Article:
Human/Robot Art Synth Space

A workshop for art-making with robots

Demo from Artmatr.
Full video.

Hello and welcome to the website for the workshop, "Synthesizing Human and Robot Movements for Art Production" taught at MIT during the 2019 MIT Independent Activities Period.

During a five day workshop participants are provided with a six axis robot arm, materials, tools, a workspace, and assistance from instructors. They are asked to synthesize these elements into art. Here you can find documentation for the tools used and created for the workshop, the projects created by participants, and general resources related to the creative use of industrial robots.


Here are some links to existing projects that you may find inspiration for your own projects in:

The Robot


Named after the boy in "Harold and the Purple Crayon". A Universal Robots UR5

Harold is a Universal Robots UR5 industrial, collaborative six axis robot arm. "Collaborative" means that Harold was designed to be used safely in close proximity to humans, unlike most industrial robot arms which are extremely hazardous due to blind power exerted on unforgiving heavy metal limbs. Traditional industrial robots must be physically isolated from human beings to ensure safety, but Harold can sense interference and stop moving.

"6 axis" means that Harold's movement is defined by 6 numbers: the angle of each of 6 joints. It also means that generally Harold can position a tool in 3D space at any angle, though there are limitations imposed by the robot's reach and self-collisions. The "5" in "UR5" stands for 5 kg, the amount of mass that Harold can move at full speed.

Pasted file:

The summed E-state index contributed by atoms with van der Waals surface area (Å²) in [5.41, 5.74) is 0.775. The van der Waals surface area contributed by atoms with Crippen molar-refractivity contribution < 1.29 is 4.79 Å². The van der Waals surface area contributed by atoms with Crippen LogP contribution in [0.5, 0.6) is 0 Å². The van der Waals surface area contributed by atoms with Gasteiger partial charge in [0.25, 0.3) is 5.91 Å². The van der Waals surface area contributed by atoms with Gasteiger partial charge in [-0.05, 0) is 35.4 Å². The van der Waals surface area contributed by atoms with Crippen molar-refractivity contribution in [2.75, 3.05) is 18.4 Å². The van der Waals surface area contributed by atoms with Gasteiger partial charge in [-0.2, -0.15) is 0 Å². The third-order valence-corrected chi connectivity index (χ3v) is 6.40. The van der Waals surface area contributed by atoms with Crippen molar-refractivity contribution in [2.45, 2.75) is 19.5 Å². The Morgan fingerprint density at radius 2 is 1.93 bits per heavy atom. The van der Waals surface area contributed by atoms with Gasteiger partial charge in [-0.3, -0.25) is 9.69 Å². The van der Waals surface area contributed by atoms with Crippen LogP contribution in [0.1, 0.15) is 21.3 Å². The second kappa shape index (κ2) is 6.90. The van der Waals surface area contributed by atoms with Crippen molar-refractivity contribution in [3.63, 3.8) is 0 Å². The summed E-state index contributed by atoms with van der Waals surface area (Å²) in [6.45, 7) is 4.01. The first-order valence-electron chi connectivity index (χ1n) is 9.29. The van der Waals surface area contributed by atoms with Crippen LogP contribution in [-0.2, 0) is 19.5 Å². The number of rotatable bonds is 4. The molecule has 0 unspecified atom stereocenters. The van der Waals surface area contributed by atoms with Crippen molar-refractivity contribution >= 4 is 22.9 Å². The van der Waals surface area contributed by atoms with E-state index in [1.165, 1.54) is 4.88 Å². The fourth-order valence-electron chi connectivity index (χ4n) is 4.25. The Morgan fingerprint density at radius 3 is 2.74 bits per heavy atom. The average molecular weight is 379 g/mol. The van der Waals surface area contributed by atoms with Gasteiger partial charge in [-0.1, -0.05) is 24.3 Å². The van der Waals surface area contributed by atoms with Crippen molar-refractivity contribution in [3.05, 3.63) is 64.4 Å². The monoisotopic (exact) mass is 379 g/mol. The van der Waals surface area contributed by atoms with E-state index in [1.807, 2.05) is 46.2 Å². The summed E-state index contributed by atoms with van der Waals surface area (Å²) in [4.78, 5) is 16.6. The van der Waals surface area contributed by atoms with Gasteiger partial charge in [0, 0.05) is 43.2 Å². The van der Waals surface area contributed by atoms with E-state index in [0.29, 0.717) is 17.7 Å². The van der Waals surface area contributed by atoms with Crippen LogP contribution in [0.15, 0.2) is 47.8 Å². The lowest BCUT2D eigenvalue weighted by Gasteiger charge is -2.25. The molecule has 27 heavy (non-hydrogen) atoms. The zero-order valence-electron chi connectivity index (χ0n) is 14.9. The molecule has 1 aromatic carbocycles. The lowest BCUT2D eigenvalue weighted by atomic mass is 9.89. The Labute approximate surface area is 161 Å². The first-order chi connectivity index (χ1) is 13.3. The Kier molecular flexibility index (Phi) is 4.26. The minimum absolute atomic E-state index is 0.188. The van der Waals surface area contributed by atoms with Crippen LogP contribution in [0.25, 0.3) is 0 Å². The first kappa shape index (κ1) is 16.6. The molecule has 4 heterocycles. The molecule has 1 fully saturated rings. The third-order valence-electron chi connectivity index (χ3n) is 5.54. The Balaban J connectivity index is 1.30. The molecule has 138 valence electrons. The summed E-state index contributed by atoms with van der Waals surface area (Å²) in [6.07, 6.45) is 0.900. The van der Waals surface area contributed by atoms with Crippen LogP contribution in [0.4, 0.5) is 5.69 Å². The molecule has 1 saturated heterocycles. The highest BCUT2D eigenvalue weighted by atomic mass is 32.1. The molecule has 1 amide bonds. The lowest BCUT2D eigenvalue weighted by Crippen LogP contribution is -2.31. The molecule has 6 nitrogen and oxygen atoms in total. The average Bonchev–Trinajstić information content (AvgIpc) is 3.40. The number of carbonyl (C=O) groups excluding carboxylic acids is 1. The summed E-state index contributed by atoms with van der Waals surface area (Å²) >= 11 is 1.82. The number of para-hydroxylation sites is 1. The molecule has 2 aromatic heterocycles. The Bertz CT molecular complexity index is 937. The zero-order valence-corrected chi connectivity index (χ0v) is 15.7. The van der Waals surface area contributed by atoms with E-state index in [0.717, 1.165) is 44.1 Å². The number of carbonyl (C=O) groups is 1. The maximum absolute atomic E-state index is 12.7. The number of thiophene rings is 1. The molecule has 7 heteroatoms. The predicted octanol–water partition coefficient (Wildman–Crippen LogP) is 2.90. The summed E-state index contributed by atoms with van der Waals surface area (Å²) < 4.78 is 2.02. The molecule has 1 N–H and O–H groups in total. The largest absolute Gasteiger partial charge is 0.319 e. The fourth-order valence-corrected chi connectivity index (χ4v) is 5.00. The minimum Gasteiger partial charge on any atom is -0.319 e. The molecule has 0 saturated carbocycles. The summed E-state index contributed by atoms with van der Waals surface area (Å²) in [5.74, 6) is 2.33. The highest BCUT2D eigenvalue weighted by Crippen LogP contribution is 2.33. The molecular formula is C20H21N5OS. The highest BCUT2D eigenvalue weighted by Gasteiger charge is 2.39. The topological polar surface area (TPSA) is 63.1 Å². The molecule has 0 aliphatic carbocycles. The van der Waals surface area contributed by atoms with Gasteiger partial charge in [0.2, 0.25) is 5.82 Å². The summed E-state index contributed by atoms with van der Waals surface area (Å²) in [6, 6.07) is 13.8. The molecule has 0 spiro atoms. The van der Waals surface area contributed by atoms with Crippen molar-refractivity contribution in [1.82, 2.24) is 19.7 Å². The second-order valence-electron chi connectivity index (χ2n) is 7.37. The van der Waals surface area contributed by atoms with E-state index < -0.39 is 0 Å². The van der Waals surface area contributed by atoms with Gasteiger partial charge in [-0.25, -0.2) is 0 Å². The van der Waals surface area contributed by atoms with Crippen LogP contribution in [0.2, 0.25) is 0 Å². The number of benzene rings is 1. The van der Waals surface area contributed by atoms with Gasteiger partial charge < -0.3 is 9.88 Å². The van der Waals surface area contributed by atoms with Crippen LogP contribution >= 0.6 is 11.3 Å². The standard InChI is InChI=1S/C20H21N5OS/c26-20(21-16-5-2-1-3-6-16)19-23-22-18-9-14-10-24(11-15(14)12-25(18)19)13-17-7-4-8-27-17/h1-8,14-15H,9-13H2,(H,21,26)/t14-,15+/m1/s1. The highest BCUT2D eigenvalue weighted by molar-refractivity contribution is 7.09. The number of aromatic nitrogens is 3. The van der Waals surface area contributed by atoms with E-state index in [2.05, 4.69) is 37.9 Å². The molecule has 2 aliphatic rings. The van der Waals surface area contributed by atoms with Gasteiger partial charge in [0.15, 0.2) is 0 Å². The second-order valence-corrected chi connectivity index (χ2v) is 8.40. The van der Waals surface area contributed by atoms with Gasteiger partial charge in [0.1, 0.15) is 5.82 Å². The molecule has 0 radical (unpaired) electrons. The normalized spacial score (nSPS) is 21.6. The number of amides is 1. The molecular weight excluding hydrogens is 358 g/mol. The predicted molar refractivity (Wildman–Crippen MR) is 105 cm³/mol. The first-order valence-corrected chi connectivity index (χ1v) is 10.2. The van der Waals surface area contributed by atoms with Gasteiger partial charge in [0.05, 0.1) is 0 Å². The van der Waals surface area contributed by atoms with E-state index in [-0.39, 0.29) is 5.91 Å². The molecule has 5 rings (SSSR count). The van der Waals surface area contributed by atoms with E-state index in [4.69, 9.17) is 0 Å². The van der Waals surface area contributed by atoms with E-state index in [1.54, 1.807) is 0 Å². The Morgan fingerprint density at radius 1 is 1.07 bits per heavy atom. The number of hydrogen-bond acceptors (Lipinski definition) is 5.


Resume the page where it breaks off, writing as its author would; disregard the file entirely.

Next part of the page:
Software Tools


V-REP is a commercial robotics simulator. It provides a simple GUI for running experiments and a scripting system for extending its functionality.



Blender is an open source 3D modeling, animation, VFX, game making, and video editing tool.



Rhino is a commercial 3D modeling program often used for product design and architecture projects. Grasshopper is a plug-in for Rhino that provides a visual, flow-based programming language for driving Rhino's 3D modeling capabilities.


The 2019 IAP Workshop

Ten participants, four final projects, and many interesting experiments along the way.


This workshop would not have been possible without support from: